Despite all his flaws, Brendan Rodgers has seemed to reinvigorate our team with smart signings such as Kolo Touré and hot prospect Moussa Dembélé, along with re-establishing a swagger to our attacking displays which was desperately lacking under Deila. Ten goals in the first three games of the new season demonstrates the excitement that he has brought back to our football. With some nervy and stuttering performances against minnows in the playoffs (losing the first leg to Gibraltar’s Lincoln Red Imps was not a highlight!), Celtic will find it extremely difficult to compete with the highly talented Borussia Monchengladbach, the financial might of Manchester City and the little team from Catalonia called Barcelona.

Our defensive ineptitude will be sorely tested against teams of this calibre, especially in our away performances which in the playoffs were meek and timid. Rodgers also has a poor record on the European stage, with Liverpool’s dreadful exit in the 2014 Champions League highlighting his team’s lack of coherent defensive structure and plan. So although I think that it will be highly unlikely that we get out of the group, I am just thrilled to have high-quality football back at Parkhead with a quality manager. You never know, we could pull a surprise against one of the big boys!

What do you need to succeed? In order to have any chance at getting out of the group, Leigh Griffiths needs to replicate the form that he has demonstrated both for Hibernian and Celtic. His goals will be sorely needed for us to be competitive against this horrendously tough group. Tom Rogic has been terrific for us since his return from injury and his creative spark in the centre of the pitch will be very important. Adam Winters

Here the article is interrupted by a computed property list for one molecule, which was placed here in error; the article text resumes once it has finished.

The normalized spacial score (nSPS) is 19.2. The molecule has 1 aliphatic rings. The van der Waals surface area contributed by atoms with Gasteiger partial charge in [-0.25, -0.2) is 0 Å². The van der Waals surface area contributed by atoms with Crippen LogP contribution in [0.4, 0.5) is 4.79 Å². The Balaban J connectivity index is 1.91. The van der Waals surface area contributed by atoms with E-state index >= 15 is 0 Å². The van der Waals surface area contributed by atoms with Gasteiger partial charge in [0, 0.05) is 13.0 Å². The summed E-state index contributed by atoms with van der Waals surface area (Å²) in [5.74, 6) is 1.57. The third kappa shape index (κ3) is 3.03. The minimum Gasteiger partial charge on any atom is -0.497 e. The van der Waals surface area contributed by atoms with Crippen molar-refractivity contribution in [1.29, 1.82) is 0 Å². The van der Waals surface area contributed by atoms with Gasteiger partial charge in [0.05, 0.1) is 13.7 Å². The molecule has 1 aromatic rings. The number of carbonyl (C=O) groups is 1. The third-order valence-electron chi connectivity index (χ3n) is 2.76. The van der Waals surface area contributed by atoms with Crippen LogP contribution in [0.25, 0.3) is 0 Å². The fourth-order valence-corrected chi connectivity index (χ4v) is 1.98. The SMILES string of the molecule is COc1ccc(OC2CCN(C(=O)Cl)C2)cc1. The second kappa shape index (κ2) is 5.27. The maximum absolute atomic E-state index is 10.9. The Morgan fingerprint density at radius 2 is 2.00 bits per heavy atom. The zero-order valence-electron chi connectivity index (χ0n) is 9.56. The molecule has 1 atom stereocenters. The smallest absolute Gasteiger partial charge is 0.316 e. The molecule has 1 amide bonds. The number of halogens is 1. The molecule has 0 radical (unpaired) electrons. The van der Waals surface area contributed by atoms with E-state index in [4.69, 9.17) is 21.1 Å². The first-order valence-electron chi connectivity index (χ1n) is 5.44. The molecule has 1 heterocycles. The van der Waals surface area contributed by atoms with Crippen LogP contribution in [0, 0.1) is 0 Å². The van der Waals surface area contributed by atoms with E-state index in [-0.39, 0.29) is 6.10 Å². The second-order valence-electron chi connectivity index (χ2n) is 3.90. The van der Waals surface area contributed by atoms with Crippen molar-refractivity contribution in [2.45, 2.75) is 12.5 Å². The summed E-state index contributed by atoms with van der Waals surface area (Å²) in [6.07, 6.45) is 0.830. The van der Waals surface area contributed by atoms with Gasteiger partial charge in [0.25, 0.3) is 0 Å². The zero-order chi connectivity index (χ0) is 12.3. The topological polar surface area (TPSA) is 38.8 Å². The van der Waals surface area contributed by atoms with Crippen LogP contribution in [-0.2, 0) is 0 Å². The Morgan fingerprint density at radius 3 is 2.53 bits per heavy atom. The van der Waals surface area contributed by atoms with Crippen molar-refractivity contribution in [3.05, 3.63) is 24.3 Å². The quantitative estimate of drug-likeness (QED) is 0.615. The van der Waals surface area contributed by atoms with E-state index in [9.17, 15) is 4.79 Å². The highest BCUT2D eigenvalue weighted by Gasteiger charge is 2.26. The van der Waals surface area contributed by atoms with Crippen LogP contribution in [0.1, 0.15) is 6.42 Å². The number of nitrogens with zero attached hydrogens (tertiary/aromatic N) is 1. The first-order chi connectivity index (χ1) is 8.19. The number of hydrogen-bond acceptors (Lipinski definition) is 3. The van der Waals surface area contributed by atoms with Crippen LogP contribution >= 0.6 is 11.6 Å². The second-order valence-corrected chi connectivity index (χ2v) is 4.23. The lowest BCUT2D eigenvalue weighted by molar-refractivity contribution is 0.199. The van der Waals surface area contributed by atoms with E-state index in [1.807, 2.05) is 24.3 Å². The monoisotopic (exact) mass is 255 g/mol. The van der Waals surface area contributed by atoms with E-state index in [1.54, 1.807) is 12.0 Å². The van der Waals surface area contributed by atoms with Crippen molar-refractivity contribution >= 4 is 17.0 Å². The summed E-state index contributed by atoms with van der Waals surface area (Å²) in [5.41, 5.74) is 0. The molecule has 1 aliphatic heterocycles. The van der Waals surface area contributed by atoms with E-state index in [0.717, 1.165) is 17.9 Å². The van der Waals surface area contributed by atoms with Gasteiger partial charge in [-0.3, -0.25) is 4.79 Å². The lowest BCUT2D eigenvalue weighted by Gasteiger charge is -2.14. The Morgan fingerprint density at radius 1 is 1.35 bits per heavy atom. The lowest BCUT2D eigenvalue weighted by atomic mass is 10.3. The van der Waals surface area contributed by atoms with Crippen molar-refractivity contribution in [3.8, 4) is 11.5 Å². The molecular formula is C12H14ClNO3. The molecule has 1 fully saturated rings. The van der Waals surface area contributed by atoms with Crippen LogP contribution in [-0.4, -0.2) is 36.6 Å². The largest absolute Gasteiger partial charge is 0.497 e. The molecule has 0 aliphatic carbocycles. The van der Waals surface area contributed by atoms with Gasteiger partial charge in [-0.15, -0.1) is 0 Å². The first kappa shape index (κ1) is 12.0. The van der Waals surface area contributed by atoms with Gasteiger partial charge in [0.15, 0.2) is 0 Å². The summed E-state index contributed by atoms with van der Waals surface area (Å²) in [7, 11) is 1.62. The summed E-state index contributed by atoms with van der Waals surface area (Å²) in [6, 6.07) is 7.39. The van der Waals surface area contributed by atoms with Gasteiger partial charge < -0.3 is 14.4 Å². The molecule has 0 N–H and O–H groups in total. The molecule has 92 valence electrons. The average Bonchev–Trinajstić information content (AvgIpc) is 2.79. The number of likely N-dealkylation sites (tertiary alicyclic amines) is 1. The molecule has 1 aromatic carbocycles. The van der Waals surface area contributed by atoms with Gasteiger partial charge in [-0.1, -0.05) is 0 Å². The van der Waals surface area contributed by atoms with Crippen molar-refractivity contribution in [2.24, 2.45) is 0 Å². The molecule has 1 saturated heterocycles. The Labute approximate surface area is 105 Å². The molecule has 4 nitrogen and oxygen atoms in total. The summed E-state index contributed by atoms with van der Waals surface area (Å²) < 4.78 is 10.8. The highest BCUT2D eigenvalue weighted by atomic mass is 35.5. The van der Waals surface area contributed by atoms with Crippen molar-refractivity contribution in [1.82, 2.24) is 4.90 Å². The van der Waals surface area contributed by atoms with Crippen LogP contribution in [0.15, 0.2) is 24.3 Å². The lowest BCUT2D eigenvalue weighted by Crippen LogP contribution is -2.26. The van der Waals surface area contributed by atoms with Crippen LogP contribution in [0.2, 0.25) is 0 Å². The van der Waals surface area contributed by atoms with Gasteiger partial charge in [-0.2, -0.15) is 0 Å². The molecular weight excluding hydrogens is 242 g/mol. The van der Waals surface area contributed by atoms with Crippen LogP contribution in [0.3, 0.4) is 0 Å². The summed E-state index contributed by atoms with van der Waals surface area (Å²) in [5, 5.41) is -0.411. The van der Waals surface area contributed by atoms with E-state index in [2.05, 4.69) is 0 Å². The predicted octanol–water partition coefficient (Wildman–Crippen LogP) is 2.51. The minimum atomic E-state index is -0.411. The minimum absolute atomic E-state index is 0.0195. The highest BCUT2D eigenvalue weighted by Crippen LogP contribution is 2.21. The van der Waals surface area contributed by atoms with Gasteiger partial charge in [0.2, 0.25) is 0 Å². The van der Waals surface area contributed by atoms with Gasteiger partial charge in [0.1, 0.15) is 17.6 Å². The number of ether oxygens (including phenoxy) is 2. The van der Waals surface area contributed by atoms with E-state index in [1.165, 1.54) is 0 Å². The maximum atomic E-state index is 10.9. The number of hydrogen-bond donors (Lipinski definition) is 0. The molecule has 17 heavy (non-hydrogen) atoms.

Coach Rodgers
Brendan Rodgers celebrates at the end of the qualifier against Hapoel Beer Sheva. Photograph: Abir Sultan/EPA

CSKA Moscow

How far will you go? Quarter-finals

What are your hopes? Our head coach Leonid Slutsky had a dreadful summer with Russia at Euro 2016, but we’re delighted he chose to return to CSKA. With him in charge we could aim for the quarter-finals, like we did during his first epic campaign in 2009.

What do you need to succeed? We need to be strong at the back, and the defensive belt of goalkeeper Igor Akinfeev and central defenders Vasili Berezutskiy and Sergei Ignashevich need to be much more solid than it was for the national team in France. We have a strong midfield containing Bibras Natcho, a fit again Alan Dzagoev, Roman Eremenko, Pontus Wernbloom and Zoran Tosic. Aleksei Ionov’s season-long loan from poor relegated Dynamo Moscow can also be a game changer. L dos Santos